Throughout the month of February, our doctors and specialists in the Massachusetts General Hospital Institute for Heart, Vascular and Stroke Care will be sharing their expertise on various heart conditions and offering prevention tips in recognition of American Heart Month. Roughly one in every four deaths in the U.S. each year is due to heart disease, making it the leading cause of death for Americans.
Sugar and beverages: How much is too much?
In this Q&A, Deborah Krivitsky, MS, RD, LDN, a dietician in the Mass General Cardiovascular Disease Prevention Center, offers her insight on sugary beverages. The topic recently made national news headlines with New York City's sugary drink ban. For more information about nutrition classes Krivitsky teaches at the Corrigan Minehan Heart Center, visit: http://www.massgeneral.org/heartcenter/nutrition_classes.aspx.
Q. What is your take on sugary drinks like sodas and sports performance beverages?
A. An increased intake of added sugar is associated with metabolic abnormalities and adverse health effects. These drinks provide source calories that are often not associated with essential nutrients. In a world of epidemic numbers of obesity and diabetes, sugar sweetened beverages are the primary source of added sugars. Although data is limited, an increased intake of soft drinks is associated with increased weight, increased energy intake, and decreased intake of essential nutrients.
Q. Is it safe/healthy for the average American to consume one or two sodas a day?
A. The Dietary Guidelines recommend Americans limit their intake to no more than 5-15% calories of SOFAs - solid fats and added sugars. Often, foods such as desserts contain a combination of solid fats and added sugar. The guidelines ask Americans to limit their intake of added sugar to no more than approximately 100 calories per day from added sugar for women and no more than 150 calories from added sugar for men. Words that let you know there is added sugar in your food include: sugar, high fructose corn syrup, maple syrup, malt syrup, molasses, etc. Between 2001-2004, the average American consumed 22.2 teaspoons of added sugar each day!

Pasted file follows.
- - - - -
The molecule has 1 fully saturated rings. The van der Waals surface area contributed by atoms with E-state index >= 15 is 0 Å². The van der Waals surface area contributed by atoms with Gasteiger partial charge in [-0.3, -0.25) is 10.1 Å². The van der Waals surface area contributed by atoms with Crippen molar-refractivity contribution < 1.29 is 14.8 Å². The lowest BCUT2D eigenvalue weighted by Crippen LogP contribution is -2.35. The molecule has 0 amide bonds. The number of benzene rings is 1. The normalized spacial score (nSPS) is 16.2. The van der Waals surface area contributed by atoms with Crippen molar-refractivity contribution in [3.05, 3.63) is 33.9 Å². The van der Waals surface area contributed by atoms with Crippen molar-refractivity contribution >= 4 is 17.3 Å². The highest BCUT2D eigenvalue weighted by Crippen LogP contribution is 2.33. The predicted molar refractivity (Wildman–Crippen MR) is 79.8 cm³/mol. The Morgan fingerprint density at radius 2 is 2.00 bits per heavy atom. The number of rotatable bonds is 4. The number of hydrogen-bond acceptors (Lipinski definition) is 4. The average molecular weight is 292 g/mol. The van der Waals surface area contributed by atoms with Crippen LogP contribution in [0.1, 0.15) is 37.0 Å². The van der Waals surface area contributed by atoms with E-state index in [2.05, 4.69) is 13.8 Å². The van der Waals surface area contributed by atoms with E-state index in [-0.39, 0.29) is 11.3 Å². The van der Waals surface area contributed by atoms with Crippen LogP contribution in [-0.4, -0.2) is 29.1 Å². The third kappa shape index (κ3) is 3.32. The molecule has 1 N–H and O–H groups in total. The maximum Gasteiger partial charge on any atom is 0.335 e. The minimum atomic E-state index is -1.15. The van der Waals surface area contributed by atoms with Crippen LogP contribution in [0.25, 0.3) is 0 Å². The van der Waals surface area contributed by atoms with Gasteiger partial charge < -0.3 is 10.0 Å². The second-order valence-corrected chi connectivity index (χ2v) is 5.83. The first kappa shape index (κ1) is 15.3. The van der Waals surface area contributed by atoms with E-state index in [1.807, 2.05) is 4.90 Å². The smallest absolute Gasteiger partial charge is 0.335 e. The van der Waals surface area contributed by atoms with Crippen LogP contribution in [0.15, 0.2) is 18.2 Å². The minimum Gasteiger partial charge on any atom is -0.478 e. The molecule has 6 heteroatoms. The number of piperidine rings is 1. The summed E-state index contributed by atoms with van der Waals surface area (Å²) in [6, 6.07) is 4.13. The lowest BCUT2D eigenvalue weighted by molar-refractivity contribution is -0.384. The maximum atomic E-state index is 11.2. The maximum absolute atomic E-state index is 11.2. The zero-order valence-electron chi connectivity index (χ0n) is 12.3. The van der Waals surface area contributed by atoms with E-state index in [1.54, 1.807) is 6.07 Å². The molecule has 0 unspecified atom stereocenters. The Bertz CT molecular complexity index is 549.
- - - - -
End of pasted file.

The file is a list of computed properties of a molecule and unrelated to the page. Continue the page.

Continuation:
Q. What are some examples of beverages that contain too much sugar and how does the body process the sugar?
A. Americans are consuming too much added sugar in the form of beverages. This includes juice. When you put a fruit or vegetable in a blender, the fiber is broken down and so it presents as sugar to your body. Fiber slows down the absorption of food. When the fiber has been broken down by a machine, it gets absorbed quickly, causing a rapid rise in blood glucose or sugar. This results in an increase in inflammation which is associated with poorer outcomes for heart disease, diabetes, and cancer. Sugar is no longer thought of as benign, empty calories. Sugar is also thought to raise dopamine levels. People get hooked on drugs such as cocaine or heroine for it's rise in dopamine as it gives them a "high" or a rush. Sugar does the same thing. So where a few cookies initially gave you the fix, it won't be long before you're finishing the package or adding ice cream. So, detox by limiting or no longer including juice and desserts.
Q. Regular vs. diet sodas – your take?
A. Diet sodas are calorie free so they are thought to aid in weight loss. Some studies suggest, however, that people get used to having a sweet taste in their mouths, so it sabotages their efforts. Some studies also suggest, although more research is needed, that drinks high in phosphorus, such as diet colas, increase risk of heart disease.
Q. What is the best way to empower people to make healthier food and beverage choices?
A. We have a great challenge in the U.S. to educate people as to how, particularly in a world that's filled with stress, how to adopt a healthy lifestyle. This will include emphasis on stopping smoking and the need to include regular exercise. We also need to educate people as to how to make healthy food choices and the impact that their choices will have on their health. My thought is that people do not know what's in the food that they are eating, and if they have a better sense of the ingredients, they'll make better choices.
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